Reference Work Entry

Encyclopedia of Geomagnetism and Paleomagnetism

pp 535-540

Magnetic Remanence, Anisotropy

  • Ann M. Hirt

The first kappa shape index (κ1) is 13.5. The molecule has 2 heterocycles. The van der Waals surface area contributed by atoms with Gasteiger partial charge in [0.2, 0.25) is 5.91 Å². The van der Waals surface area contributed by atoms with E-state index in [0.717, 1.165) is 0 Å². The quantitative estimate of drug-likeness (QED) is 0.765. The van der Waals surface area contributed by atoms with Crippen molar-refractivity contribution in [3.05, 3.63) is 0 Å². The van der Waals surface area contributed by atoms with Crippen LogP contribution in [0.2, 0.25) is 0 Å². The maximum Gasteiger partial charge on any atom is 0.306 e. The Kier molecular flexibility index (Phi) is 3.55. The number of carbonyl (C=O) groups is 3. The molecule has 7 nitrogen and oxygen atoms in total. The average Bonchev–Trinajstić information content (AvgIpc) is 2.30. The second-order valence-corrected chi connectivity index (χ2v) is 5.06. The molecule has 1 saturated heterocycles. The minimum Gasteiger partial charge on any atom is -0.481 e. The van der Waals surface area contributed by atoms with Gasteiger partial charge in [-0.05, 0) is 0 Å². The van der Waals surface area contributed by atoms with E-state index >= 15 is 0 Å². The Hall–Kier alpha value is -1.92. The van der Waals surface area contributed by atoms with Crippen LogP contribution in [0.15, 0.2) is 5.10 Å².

It has been known since the early 1950s that rocks and sediments display a magnetic anisotropy when constituent mineral grains have a preferred orientation (Graham, 1954; Hargraves, 1959). Magnetic fabric is usually described by the anisotropy of magnetic susceptibility (AMS), measured in weak applied fields. With this method all minerals in a rock or sediment contribute to the susceptibility. Therefore, the observed anisotropy is the sum of the individual mineral components, their specific susc\eptibility anisotropy and their preferred alignment. Since nonferromagnetic matrix minerals often make up the bulk composition of a rock or sediments, the low‐field susceptibility of these minerals can dominate the measured signal. The anisotropy of magnetic remanence (AMR) is only dependent on the ferromagnetic grains (s.l.) in a rock. Since the number of different ferromagnetic phases is more limited, the source of the AMR is easier to distinguish, and the degree of anisotropy is less sensiti ...

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